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View Diary: Backyard Science -- A Beaver’s Tail of Two Cities (129 comments)

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  •  Your are right Ban Nock, Beavers are good guys for (10+ / 0-)

    the most part. Compared with many people, I think they do more good than bad.

    As more and more people build outside of towns and gentrify the country, I suppose they'll have more encounters with our buck toothed friends. I hope the beavers win.

    "There is nothing - absolutely nothing - half so much worth doing as simply messing about in boats ..." - Kenneth Grahame -

    by RonK on Mon Feb 17, 2014 at 05:33:57 PM PST

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    •  Also beaver populations have made a strong (9+ / 0-)

      recovery and they are seen  in places they haven't been in a long time. In some cases people live in a place a lifetime and then all of a sudden their road is flooded out. I sure wish there were more of them in the forests and Wilderness. I blame cats and coyotes. Beaver can turn a creek that is a maybe ten yard wide riparian zone into one a hundred or more yards wide with a huge variety of plants and animals.

      “Conservation… is a positive exercise of skill and insight, not merely a negative exercise of abstinence and caution…” Aldo Leopold

      by ban nock on Mon Feb 17, 2014 at 06:53:30 PM PST

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      •  I'm curious what you're basing this on. (8+ / 0-)
        I blame cats and coyotes.
        I suspect you're referring to mountain lions when you say cats and we don't have those here in Mo.( other than very rare strays that wander in every few years), but we have a healthy population of coyotes and bobcats and the beaver population is flourishing right alongside them. And there's also the fact that beavers were common throughout wilderness areas long before man decimated the predator populations. Just wondering if you'd seen evidence of it or just going on a hunch. I agree that beavers create fantastic habitat that benefits many species of wildlife.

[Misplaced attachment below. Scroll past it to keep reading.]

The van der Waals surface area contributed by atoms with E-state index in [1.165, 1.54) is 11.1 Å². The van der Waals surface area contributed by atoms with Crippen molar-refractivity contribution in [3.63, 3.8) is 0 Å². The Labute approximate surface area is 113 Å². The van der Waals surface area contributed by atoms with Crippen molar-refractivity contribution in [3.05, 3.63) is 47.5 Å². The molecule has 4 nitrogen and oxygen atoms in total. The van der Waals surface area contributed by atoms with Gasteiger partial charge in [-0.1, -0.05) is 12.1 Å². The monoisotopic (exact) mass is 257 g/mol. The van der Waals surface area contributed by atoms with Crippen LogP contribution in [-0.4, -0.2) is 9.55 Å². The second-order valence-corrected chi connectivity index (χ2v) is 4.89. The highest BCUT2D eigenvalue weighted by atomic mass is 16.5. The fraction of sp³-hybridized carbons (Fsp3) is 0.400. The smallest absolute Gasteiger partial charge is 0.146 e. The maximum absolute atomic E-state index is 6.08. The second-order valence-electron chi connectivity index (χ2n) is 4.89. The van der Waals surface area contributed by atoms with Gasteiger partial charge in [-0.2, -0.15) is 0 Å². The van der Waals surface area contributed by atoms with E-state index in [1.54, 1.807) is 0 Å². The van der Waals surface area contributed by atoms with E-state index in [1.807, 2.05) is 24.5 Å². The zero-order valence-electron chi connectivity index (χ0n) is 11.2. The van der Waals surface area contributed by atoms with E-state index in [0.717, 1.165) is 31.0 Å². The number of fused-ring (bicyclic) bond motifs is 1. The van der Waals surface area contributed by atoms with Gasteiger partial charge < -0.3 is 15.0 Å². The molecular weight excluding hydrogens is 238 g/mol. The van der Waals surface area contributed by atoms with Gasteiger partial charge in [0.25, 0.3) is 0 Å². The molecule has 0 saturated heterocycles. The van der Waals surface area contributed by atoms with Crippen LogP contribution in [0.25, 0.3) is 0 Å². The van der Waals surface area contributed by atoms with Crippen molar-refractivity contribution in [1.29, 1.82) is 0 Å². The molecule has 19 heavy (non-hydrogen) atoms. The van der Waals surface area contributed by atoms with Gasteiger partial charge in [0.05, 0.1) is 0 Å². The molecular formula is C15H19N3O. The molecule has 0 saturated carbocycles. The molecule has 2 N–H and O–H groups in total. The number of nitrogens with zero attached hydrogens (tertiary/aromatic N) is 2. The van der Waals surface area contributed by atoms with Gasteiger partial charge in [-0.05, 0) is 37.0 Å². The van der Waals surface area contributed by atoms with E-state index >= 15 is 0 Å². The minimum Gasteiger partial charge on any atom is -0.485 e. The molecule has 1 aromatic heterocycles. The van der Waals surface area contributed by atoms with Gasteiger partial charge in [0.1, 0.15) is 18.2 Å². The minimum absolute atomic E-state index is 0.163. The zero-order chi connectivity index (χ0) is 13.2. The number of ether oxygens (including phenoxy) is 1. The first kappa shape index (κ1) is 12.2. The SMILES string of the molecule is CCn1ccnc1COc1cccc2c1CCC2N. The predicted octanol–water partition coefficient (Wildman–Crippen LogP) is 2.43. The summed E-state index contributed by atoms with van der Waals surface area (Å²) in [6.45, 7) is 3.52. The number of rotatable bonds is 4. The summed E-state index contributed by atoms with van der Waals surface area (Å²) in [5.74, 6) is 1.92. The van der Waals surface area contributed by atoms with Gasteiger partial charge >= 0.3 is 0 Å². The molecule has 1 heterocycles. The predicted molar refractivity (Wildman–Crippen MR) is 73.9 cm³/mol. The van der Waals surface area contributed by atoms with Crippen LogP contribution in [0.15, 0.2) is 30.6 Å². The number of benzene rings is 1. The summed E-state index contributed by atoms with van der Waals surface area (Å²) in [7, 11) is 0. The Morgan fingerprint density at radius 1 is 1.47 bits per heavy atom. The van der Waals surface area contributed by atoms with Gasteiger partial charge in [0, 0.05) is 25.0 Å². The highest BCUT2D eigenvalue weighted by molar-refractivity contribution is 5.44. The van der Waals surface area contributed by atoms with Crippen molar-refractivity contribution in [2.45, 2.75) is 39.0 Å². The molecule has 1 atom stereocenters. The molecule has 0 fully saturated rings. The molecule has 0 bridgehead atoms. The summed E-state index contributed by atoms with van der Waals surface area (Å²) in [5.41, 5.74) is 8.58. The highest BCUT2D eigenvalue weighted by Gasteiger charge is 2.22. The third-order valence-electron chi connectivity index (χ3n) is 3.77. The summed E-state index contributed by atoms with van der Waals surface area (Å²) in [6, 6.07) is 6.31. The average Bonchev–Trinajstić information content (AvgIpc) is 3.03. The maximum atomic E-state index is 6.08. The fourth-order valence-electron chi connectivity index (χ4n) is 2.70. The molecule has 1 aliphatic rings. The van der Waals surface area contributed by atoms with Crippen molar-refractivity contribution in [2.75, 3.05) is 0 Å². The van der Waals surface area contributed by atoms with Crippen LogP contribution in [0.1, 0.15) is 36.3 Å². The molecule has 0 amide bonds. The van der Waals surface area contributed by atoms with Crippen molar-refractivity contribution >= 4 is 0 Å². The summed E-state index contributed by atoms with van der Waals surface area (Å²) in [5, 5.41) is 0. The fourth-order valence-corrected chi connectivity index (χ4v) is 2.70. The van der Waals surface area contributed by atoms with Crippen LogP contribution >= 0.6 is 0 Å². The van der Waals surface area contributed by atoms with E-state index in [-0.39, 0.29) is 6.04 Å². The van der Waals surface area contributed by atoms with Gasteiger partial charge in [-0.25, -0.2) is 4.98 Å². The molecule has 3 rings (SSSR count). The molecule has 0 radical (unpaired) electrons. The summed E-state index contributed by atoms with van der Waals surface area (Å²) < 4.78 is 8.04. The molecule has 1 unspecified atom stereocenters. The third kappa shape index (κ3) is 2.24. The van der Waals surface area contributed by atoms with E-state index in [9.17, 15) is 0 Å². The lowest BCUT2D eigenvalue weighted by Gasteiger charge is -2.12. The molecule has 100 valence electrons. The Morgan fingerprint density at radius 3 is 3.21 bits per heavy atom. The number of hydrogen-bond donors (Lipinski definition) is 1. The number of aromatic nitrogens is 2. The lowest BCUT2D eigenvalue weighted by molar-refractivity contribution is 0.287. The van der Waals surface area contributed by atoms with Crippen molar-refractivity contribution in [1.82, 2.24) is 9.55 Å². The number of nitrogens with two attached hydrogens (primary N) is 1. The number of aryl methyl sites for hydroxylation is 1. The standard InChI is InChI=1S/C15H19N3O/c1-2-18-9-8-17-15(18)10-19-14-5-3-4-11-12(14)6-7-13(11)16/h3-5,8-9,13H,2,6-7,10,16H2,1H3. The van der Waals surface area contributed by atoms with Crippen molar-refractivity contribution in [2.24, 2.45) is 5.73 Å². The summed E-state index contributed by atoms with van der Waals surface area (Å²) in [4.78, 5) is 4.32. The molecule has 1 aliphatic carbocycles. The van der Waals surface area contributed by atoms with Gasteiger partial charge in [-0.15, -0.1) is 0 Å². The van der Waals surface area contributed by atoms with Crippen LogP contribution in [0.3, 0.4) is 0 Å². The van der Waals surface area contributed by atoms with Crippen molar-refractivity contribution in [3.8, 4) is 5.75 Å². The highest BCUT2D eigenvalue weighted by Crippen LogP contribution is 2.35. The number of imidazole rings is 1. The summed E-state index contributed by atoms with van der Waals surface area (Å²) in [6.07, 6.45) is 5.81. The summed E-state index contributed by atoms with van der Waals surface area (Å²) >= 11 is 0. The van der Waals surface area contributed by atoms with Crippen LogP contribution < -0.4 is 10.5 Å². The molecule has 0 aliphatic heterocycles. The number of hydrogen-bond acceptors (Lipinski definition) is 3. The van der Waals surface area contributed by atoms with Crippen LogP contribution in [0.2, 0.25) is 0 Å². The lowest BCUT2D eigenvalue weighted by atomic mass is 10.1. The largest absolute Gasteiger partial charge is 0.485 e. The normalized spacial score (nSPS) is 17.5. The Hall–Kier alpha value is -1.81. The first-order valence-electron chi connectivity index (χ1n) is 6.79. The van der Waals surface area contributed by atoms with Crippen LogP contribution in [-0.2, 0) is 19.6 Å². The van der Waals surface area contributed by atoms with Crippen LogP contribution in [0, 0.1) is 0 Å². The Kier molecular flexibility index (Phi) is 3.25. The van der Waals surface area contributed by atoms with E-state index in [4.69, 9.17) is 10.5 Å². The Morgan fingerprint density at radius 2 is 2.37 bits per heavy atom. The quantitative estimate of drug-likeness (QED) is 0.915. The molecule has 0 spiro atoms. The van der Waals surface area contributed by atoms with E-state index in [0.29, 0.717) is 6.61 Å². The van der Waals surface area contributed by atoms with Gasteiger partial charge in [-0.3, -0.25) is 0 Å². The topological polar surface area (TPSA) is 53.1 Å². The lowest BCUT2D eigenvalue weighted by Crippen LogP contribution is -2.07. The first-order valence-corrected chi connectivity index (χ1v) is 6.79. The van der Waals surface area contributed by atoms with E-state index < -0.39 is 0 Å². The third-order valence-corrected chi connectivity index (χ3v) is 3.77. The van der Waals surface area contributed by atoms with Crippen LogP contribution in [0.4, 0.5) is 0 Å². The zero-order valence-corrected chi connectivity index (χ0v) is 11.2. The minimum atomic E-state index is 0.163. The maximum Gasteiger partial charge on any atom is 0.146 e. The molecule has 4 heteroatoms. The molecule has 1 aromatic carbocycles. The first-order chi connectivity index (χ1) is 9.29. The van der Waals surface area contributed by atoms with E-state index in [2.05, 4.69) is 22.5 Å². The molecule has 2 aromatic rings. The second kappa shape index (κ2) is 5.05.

Just give me some truth. John Lennon

        by burnt out on Mon Feb 17, 2014 at 07:13:26 PM PST

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        •  They've no other predator I know of, and when (4+ / 0-)

          introduced to new areas they flourish. Yet some places I see dams yet the next creek over nothing... Could be trapping. We don't' have wolves. I do know beaver are very susceptible to predation when on land chewing trees. In the water they're much safer. Might be why signs of chewing only seemed to occur at night.

          There's very little data for all species like this as it costs so much. I fund studies on lynx, mountain lions, elk, mule deer, jumping mice, and ferrets, but lately we've had to cut back  spending to meet budgets. Collaring it'self is pricey, and we try to keep a constant number of biologists on salary. People don't like to come work as contract workers as much. Some of the counties and municipalities have stepped up to fund coyote studies, but there's only so much to go around.

          “Conservation… is a positive exercise of skill and insight, not merely a negative exercise of abstinence and caution…” Aldo Leopold

          by ban nock on Tue Feb 18, 2014 at 06:43:03 AM PST

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      •  Right. From what I have been reading, they are (7+ / 0-)

        making a huge comeback so we can probably expect to hear more complaints as they move back in to what used to be their element.

        "There is nothing - absolutely nothing - half so much worth doing as simply messing about in boats ..." - Kenneth Grahame -

        by RonK on Mon Feb 17, 2014 at 07:14:36 PM PST

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